The 2012 American presidential debates begin Wednesday night at 9pm EST at the University of Colorado. The first debate will run for 90 minutes and cover only one broad topic, "Domestic Policy." The moderator for the first debate will be none other than, the longtime PBS NewsHour correspondent.
In light of the imminent approach of the primary debates, the National Communication Association hosted an expert panel at the Knight Studio Newseum. The panel's stated focus was on "going beyond winning and losing," that is, critically examing a number of aspects related to the upcoming and past debates. Gene Policinski, president of the First Amendment Center, moderated the discussion.
Sander "Sandy" Vanucor, former NBC News White House correspondent, remarked about the change in format from the 1960 debates featuringand to the "town hall" style that has been used since 1992.
"We didn't vet questions then...I remember finding out about the debates the Friday before they happened and just showing up," he said following a black and white clip of Nixon speaking during those debates.
Panelists were also asked about image and appearance during the debates and their prevalence in the age of the 24-hour news cycle.
Charlton McIlwain, New York University Culture and Communication Professor, thinks that it plays too much of a role in the public's perception of candidates and their ability to lead.
"Maybe I'll turn the TV on and walk into the other room and just listen to what's being said," McIlwain responded.
Kathryn Olson, University of Wisconsin-Milwaukee Communications professor, had a slightly different view of the siutation as it pertains to the image of the president and his opponent.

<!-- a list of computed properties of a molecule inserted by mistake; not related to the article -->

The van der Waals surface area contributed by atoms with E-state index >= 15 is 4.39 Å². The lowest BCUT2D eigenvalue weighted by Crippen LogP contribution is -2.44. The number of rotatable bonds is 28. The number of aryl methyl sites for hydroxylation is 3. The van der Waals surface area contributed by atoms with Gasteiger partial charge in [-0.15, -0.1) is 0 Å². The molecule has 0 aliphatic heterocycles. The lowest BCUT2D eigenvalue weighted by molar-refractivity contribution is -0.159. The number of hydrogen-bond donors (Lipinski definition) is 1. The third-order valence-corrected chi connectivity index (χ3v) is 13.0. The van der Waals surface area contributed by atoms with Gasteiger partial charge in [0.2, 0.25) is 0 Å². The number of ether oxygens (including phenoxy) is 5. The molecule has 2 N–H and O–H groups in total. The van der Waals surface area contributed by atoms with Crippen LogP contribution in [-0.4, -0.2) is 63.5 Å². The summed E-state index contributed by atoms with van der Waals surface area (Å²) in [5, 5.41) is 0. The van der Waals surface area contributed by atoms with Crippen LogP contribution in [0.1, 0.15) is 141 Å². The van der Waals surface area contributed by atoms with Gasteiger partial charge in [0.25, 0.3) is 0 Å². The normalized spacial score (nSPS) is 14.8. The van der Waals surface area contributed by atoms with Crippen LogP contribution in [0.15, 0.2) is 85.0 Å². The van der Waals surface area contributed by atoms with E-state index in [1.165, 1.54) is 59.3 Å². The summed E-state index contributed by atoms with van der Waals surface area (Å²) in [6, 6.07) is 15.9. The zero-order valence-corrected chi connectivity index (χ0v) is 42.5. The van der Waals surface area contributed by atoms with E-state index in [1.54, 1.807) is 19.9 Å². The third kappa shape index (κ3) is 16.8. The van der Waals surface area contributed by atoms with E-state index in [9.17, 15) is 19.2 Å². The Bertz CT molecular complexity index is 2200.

"Nobody doubts Obama's likability and democratic nature; what we wonder about is his leadership ability. With Romney, there's this image of the successful businessman, with the ability to make tough choices; the impetus is then on his ability to be democratic. With a little 'd,'" she said.
Asked about the overall purpose of the debates, panelists were more or less in agreement. The debates they say are not only, or even primarily, about winning and losing, but more about educating the public about candidates and those candidates' policies and views.
"The purpose of the debates is to learn something about the candidates that you didn't already know...The debates should be watched, together, by those who hold differing political beliefs," said Annie Groer, a Washington Post correspondent and panel guest.
J. Michael Hogan, Liberal Arts Research professor of Communication arts at Penn State, recalled a question from a colleague of his following the 1988 debates between George H.W. Bush and Michael Dukakis.
"'Who won the debates?' a friend of mine asked. Well, I think that's a bad question. I think you should be asking, 'What did I learn from the debates?'" he said.
Written by Benjamin Burton Jr.